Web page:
11. What kind of diagrams are more effective in representing the following?
(i)
Monthly rainfall in a year
(ii)
Composition of the population of Delhi by religion
(iii)
Components of cost in a factory
(i) Monthly Rainfall in a Year
Effective Diagram: Line Graph or Bar Graph.
Explanation: To represent monthly rainfall in a year, a line graph or a bar graph is most effective. A line graph shows the trend and fluctuations in rainfall over the months, making it easier to observe patterns, such as periods of high or low rainfall. Alternatively, a bar graph can effectively show the comparative amounts of rainfall each month.
(ii) Composition of the Population of Delhi by Religion
Effective Diagram: Pie Chart.
Explanation: A pie chart is most effective for representing the composition of a population by religion. It visually depicts the proportional distribution of different religious groups in Delhi, allowing for easy comparison of each group’s relative size to the total population.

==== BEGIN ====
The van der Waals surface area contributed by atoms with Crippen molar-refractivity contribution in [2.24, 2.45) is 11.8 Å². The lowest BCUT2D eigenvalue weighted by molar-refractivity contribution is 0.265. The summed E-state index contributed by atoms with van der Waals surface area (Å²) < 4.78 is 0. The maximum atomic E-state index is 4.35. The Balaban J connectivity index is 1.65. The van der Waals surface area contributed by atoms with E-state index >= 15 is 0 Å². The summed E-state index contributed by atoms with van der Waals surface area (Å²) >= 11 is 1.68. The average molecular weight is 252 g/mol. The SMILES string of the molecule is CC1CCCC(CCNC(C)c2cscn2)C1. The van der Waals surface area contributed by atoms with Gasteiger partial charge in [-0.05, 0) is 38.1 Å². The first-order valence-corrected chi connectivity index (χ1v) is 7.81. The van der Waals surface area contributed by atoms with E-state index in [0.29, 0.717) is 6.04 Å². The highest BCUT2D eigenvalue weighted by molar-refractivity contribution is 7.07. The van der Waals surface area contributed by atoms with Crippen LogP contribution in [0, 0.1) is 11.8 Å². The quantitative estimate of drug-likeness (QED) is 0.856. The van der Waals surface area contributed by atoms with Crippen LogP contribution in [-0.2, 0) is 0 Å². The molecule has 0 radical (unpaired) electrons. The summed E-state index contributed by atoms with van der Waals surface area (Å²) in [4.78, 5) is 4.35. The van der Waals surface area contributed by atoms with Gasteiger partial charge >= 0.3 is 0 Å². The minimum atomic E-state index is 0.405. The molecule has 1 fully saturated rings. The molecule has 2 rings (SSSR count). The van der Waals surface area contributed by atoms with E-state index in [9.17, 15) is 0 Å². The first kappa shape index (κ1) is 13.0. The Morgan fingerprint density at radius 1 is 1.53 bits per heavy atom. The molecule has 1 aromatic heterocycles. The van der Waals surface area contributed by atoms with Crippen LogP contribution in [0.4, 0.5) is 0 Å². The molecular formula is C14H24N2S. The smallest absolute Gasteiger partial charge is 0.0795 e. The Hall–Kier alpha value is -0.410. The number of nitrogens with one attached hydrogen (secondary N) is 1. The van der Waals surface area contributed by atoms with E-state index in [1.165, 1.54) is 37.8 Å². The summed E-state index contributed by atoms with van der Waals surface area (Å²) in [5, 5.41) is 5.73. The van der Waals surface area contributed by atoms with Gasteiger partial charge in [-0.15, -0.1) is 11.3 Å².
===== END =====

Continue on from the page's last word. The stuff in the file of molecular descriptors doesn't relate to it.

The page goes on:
(iii) Components of Cost in a Factory
Effective Diagram: Bar Graph or Pie Chart.
Explanation: Both a bar graph and a pie chart can effectively represent the components of cost in a factory. A bar graph can display the different cost components (like raw materials, labor, utilities, etc.) and their respective magnitudes, facilitating a comparison between them. A pie chart, on the other hand, shows the proportion of each cost component relative to the total cost, making it easy to see which components are the largest or smallest parts of the total cost.
12. Suppose you want to emphasise the increase in the share of urban non-workers and lower level of urbanisation in India as shown in Example 4.2. How would you do it in the tabular form?
The following is the summary of the data from Table 4.5 (Example 4.2, as given in the problem, is not available in the book) of the non-workers and total population in both urban and rural locations.